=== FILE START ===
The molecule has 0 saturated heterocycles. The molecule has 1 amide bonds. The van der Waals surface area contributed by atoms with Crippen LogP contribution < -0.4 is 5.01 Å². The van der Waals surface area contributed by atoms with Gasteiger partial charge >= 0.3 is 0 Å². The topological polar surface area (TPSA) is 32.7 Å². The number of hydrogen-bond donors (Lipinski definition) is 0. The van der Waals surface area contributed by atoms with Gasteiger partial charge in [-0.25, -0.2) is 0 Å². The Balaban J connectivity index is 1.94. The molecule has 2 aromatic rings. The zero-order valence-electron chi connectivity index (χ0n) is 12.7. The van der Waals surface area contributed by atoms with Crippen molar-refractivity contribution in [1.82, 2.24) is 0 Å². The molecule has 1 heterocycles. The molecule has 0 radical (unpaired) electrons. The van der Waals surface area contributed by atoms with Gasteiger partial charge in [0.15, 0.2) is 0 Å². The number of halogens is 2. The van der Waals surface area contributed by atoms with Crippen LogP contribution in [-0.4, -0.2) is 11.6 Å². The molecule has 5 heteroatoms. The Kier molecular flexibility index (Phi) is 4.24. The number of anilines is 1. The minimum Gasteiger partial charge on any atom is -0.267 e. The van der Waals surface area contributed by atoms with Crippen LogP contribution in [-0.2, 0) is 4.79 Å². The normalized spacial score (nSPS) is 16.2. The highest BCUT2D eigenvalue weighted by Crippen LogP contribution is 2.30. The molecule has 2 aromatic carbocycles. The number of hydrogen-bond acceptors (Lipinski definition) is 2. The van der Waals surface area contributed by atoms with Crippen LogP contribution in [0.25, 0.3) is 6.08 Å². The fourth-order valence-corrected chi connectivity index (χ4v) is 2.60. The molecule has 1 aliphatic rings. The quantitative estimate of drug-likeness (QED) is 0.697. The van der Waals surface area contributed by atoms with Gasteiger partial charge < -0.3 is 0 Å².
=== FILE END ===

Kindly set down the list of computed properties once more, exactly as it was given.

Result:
The molecule has 0 saturated heterocycles. The molecule has 1 amide bonds. The van der Waals surface area contributed by atoms with Crippen LogP contribution < -0.4 is 5.01 Å². The van der Waals surface area contributed by atoms with Gasteiger partial charge >= 0.3 is 0 Å². The topological polar surface area (TPSA) is 32.7 Å². The number of hydrogen-bond donors (Lipinski definition) is 0. The van der Waals surface area contributed by atoms with Gasteiger partial charge in [-0.25, -0.2) is 0 Å². The Balaban J connectivity index is 1.94. The molecule has 2 aromatic rings. The zero-order valence-electron chi connectivity index (χ0n) is 12.7. The van der Waals surface area contributed by atoms with Crippen molar-refractivity contribution in [1.82, 2.24) is 0 Å². The molecule has 1 heterocycles. The molecule has 0 radical (unpaired) electrons. The van der Waals surface area contributed by atoms with Gasteiger partial charge in [0.15, 0.2) is 0 Å². The number of halogens is 2. The van der Waals surface area contributed by atoms with Crippen LogP contribution in [-0.4, -0.2) is 11.6 Å². The molecule has 5 heteroatoms. The Kier molecular flexibility index (Phi) is 4.24. The number of anilines is 1. The minimum Gasteiger partial charge on any atom is -0.267 e. The van der Waals surface area contributed by atoms with Crippen LogP contribution in [-0.2, 0) is 4.79 Å². The normalized spacial score (nSPS) is 16.2. The highest BCUT2D eigenvalue weighted by Crippen LogP contribution is 2.30. The molecule has 2 aromatic carbocycles. The number of hydrogen-bond acceptors (Lipinski definition) is 2. The van der Waals surface area contributed by atoms with Crippen LogP contribution in [0.25, 0.3) is 6.08 Å². The fourth-order valence-corrected chi connectivity index (χ4v) is 2.60. The molecule has 1 aliphatic rings. The quantitative estimate of drug-likeness (QED) is 0.697. The van der Waals surface area contributed by atoms with Gasteiger partial charge < -0.3 is 0 Å².